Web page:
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Discover a range of Nature Detectives activities for all ages from the Woodland Trust.

How to make a winter bird feeder

Making bird feeders is fun, cheap and very easy with help from Nature North West ..

The Frog Blog

The Frog Blog contains short and snappy science articles on a rich array of topics, from astronomy to zoology. It's created for science enthusiasts of all ages, so enjoy! 

The Buildings We Live In

An introduction into different types of buildings that are in the locality.

Things To do
1.    Go on a building ramble. Ask the children to look at the different types of houses that are in their neighbourhood. Do a mini survey of where they live and what kind of house/ apartment they live in.
2.    Download the Front Doors worksheet below and draw a picture of four different doors they see on their way to school.
3.    Tell the three Little Pigs Story and get the children to draw the three different types of houses.

Make A St. Brigid’s Cross

Saint Brigid is remembered for her spirituality, charity and compassion. Her feast day is on the 1st February, the first day of spring. It is customary on St Brigid’s Day to make a cross, known as a ‘St Brigid’s Cross’, out of rushes or reeds (other materials may be used if no rushes or reeds are available).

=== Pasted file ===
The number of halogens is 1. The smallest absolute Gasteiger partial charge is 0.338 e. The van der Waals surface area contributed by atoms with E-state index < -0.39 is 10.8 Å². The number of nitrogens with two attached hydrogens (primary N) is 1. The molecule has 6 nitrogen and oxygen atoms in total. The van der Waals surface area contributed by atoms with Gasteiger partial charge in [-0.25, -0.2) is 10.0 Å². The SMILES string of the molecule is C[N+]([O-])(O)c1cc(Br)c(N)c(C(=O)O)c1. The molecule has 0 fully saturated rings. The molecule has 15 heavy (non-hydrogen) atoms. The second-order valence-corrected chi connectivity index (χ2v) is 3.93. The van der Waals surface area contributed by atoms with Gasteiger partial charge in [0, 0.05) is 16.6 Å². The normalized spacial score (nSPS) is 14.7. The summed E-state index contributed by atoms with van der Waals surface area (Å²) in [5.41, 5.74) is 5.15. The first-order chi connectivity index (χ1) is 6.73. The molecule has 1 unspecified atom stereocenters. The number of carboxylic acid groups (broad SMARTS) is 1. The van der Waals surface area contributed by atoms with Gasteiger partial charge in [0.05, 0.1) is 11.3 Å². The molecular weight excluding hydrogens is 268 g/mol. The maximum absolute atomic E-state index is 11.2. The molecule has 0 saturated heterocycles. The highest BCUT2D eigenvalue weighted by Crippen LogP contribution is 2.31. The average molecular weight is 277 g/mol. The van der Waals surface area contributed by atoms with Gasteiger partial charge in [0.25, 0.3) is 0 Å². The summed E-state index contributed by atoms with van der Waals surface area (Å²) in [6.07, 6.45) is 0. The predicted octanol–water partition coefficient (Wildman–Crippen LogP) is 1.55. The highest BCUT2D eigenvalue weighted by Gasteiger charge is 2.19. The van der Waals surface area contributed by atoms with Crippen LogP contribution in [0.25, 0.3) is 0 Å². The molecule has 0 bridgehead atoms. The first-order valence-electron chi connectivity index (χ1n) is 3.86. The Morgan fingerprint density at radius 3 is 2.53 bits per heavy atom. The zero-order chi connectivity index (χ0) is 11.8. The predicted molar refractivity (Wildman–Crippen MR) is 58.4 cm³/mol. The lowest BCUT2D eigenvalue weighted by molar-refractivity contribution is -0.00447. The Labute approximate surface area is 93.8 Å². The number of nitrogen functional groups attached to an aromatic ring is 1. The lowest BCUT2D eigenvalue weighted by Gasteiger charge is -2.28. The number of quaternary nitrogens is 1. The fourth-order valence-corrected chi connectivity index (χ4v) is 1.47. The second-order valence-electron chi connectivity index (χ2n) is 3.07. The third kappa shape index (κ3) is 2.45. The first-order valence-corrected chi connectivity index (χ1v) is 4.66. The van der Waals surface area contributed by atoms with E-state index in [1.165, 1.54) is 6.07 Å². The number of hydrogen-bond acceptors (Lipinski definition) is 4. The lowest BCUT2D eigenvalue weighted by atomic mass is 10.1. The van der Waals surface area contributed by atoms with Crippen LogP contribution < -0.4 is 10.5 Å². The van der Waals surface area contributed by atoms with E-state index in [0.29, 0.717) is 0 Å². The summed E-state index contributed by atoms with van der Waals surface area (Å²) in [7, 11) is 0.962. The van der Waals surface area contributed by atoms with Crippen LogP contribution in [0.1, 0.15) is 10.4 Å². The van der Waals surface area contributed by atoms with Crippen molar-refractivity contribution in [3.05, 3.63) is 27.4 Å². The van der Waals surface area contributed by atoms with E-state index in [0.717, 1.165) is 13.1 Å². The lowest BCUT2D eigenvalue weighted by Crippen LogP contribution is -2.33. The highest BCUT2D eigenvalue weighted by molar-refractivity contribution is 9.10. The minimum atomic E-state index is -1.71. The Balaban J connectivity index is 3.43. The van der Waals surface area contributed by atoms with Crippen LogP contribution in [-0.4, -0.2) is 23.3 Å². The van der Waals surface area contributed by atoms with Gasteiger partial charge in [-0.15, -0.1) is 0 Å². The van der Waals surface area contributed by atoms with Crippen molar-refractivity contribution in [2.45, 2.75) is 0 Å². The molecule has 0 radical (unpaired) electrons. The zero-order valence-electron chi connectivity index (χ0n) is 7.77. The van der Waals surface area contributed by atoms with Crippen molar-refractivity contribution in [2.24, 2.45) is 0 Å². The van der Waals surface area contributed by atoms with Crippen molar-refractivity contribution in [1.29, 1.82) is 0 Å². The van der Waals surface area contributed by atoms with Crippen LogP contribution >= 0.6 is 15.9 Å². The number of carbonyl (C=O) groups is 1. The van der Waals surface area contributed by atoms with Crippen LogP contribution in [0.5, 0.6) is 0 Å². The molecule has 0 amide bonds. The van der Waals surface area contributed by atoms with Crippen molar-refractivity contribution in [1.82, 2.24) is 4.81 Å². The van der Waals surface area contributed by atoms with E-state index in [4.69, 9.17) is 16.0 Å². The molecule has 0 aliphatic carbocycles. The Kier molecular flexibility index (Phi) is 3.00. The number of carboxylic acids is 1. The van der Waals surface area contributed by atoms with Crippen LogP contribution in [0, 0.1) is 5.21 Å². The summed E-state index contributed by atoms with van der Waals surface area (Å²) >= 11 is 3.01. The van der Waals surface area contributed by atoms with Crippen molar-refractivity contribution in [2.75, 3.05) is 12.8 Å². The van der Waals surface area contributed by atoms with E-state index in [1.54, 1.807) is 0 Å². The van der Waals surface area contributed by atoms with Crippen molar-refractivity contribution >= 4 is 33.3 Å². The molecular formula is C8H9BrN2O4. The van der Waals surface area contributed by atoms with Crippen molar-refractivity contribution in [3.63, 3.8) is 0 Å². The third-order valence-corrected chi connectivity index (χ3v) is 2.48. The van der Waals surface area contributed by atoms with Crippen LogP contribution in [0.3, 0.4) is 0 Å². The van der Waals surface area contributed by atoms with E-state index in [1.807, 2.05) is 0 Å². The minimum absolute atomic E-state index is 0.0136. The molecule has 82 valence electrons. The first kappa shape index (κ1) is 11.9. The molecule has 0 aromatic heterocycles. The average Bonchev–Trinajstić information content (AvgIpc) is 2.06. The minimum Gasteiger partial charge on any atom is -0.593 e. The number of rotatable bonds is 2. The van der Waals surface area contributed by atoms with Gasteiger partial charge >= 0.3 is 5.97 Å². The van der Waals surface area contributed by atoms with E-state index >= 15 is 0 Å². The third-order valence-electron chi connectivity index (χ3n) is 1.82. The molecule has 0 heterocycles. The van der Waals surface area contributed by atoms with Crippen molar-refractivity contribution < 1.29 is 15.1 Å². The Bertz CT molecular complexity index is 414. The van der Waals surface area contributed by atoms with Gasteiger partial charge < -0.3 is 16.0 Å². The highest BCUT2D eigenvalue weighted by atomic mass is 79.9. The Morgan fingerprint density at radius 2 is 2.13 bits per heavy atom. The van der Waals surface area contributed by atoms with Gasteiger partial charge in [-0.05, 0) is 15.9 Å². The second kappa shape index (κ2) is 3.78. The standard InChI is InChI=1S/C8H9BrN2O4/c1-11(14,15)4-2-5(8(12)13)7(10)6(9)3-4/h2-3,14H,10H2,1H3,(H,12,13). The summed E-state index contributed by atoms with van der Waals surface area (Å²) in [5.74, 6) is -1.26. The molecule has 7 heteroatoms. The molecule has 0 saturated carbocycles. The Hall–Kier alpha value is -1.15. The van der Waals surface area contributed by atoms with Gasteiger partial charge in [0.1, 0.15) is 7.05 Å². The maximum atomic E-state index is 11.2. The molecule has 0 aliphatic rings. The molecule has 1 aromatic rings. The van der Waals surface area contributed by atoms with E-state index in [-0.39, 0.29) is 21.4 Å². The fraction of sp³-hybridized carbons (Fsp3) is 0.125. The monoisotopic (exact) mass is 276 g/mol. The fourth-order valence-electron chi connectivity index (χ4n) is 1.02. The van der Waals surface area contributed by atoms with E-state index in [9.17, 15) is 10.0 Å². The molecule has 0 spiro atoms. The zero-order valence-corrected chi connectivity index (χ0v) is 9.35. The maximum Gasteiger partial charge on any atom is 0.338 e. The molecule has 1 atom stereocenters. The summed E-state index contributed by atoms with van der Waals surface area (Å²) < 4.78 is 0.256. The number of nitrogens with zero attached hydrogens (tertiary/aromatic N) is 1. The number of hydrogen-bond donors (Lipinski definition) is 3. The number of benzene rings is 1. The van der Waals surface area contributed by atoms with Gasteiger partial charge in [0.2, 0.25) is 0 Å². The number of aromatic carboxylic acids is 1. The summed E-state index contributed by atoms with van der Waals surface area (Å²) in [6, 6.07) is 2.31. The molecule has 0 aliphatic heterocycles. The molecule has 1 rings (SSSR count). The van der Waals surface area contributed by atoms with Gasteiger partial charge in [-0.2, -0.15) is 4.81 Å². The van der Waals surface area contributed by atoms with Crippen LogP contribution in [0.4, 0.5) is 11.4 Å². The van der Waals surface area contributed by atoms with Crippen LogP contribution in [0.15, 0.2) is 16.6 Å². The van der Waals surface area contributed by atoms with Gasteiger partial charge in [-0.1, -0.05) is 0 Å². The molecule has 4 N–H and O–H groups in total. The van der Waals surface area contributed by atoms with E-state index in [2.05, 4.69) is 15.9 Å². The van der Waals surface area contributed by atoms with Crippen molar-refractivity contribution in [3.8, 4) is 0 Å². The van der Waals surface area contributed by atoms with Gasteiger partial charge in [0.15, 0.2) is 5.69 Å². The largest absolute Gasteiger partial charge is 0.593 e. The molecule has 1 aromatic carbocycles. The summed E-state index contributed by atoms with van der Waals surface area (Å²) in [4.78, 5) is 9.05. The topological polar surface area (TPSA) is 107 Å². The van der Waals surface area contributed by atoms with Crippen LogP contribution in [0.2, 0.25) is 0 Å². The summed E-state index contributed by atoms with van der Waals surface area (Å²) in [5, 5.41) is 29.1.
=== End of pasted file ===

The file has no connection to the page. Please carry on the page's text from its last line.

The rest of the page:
Once the cross is woven, it is blessed with holy water by a priest. It is then hung on the front doors of homes and left in place all year, to be burned and replaced with a newly-woven cross on the next St Brigid’s Day.

How to make a St. Brigid’s Cross
You will need:

  • bowl
  • 28 long reads or straws (if not available why not try pipe cleaners).

Instructions:

  • Position two straws to make a plus sign, putting the horizontal straw on the top. Fold the upper section of the vertical straw on top of its other half. Rotate the weave counter-clockwise 90 degrees. Repeat to fold the now-vertical straw.
  • Rotate 90 degrees counter-clockwise. Add another straw by placing it to the right of the folded vertical straw and beneath the folded horizontal straw. Fold it and rotate it again.
  • Keep repeating the process without letting the straws bunch up on top of each other. Rest the straws side by side.
  • Tie each arm 4 inches from the centre of the St. Brigid’s cross after all the straws have been added. Trim the ends of the straw.

Old Stone Walls

In the twentieth century, concrete walls gradually replaced traditional stone walls. In the past, the building material for walls was stone, usually from local quarries. Download the Old Stone Walls information sheet below for more information.

Make A Pop-Up Landscape

Pop-up cards are a popular and often enchanting way of drawing ideas together or giving people a chance to integrate their new knowledge of an idea or a place into a quick creative form. There are lots and lots of folds and movements you can use.